The stone plonths being relaid at
the Humayun's Tomb
New Delhi: Early in
the morning, a posse of nearly 100 masons troop in with their
chisels to recast the weathered stones and crumbling lime facades
of the 16th century mausoleum of Mughal emperor Humayun, a family
tomb, which is home to 160 graves.
The tomb, one of the country's first garden mausoleum and a Unesco
World Heritage Site, is getting a makeover to resemble its
original state with a unique not-for-profit private-public
conservation project partnered by the Aga Khan Trust for Culture,
the Dorabji Tata Trust and the Archaeological Survey of India (ASI).
"At the core of the structural renovation project is the
restoration of 42 arched bays on the enclosure (outer ramparts) of
the tomb which had collapsed with time, and 68 arched alcoves at a
lower level. The stonework of the terrace and the elevated plinth
in the forecourt have been relaid," Ratish Nanda, conservation
architect and project director of the Aga Khan Trust For Culture,
The tomb was known to be have been commissioned by Humayun's wife
Hamida or Haji Begum, who is also entombed in the mausoleum along
with five Mughal princes, including Dara Sikoh.
It was built by Persian architect Mirat Mirza Ghiyath.
The three-year renovation project of the tomb began with a
memorandum of understanding in 2007. The flowing water channels
were rebuilt to a 1:4000 slope, a large rain water harvesting
system coupled with desilting of Mughal wells brought the garden
back to original, he said.
"We planted 2,500 trees and plants like mango, lemon, neem,
hibiscus and pomegranate, which were favoured by the Mughals,"
The red-and-white tomb cast in sandstone and marble, built during
1565-72 AD on the bank of the Yamuna, is typical of the
symmetrical Timurid architecture. It is enclosed by high walls on
the northern, southern and western sides.
The eastern side opened to the river. A pavilion at the centre of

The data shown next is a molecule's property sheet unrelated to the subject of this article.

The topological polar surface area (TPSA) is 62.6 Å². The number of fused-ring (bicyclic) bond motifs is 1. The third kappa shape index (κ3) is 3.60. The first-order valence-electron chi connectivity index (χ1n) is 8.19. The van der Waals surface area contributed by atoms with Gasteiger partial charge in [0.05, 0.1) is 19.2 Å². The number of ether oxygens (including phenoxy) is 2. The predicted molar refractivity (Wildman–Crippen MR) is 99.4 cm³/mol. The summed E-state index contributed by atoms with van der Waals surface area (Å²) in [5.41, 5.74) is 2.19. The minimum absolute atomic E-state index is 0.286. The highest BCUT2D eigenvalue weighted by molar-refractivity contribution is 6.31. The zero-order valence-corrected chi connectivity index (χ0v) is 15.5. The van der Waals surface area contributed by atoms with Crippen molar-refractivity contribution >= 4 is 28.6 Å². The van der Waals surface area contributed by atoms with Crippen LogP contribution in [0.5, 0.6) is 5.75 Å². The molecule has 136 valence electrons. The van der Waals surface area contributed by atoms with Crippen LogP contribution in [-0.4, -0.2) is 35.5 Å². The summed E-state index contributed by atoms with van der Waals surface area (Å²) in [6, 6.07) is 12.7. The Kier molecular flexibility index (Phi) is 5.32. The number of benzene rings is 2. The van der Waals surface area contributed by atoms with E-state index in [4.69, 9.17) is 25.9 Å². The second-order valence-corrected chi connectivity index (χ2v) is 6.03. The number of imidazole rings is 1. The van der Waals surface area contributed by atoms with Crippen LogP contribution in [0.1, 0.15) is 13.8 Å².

each wall allowed people to enter the tomb. The walls were
equipped with walkways and arcaded to look attractive.
The mausoleum has a bulbous double dome on a high drum, lotus
bud-fringed arches, latticed screens, wide terrace eaves and
corbelled ornamental brackets - combining elements of Persian and
ancient Hindu architecture.
"We removed nearly one million kilos of concrete laid here in the
20th century from the roof with hand tools to reduce excess weight
and restore the original slopes and levels of the roof," Nanda
On the lower plinth, 12,000 square metres of concrete was removed
and the original stone paving was reset in the same radial
alignment of the original plinth by manually lifting the red
sandstones blocks, some of which weighed up to 3,000 kilos each.
"It required at least 15 masons to lift one stone," the
conservation architect said.
According to Nanda, "the original Mughal builders used a contrast
of red sandstone and white marble to great effect".
Nanda's team has been inspired by a 19th century photograph of
Humayun's Tomb, which shows the original structure.
"The project has trained conservation professionals and craftsmen
from the countryside and has generated livelihood to nearly 700
people in the Nizamuddin neighbourhood," he said.
The restoration is part of a greater urban renewal project of the
Nizamuddin area that includes restoration of the Humayun Tomb
complex, the adjacent Sundar Nursery monuments and the Hazrat
Nizamuddin shanty town, Nanda said.
Under the renewal project, the Aga Khan Trust has built schools,
public toilets and a gymnasium for women in the surrounding
Muslim-dominated Nizamuddin area.
According to Additional Director General of ASI B.R. Mani, the
Humayun's Tomb conservation project also includes the restoration
of three smaller unnamed tombs in the surrounding area.
"Last year, we acquired 12 acres of archaeological land in the
vicinity from Bharat Scouts and Guides for restoration," Mani
said, outlining the sprawl of the conservation project.
The attractive Nila Gumbad (Blue Tomb) outside the complex has
also been added to the project, said superintendent archaeologist
of ASI's Delhi circle K.K. Muhammed.
(Madhusree Chatterjee can be contacted at firstname.lastname@example.org)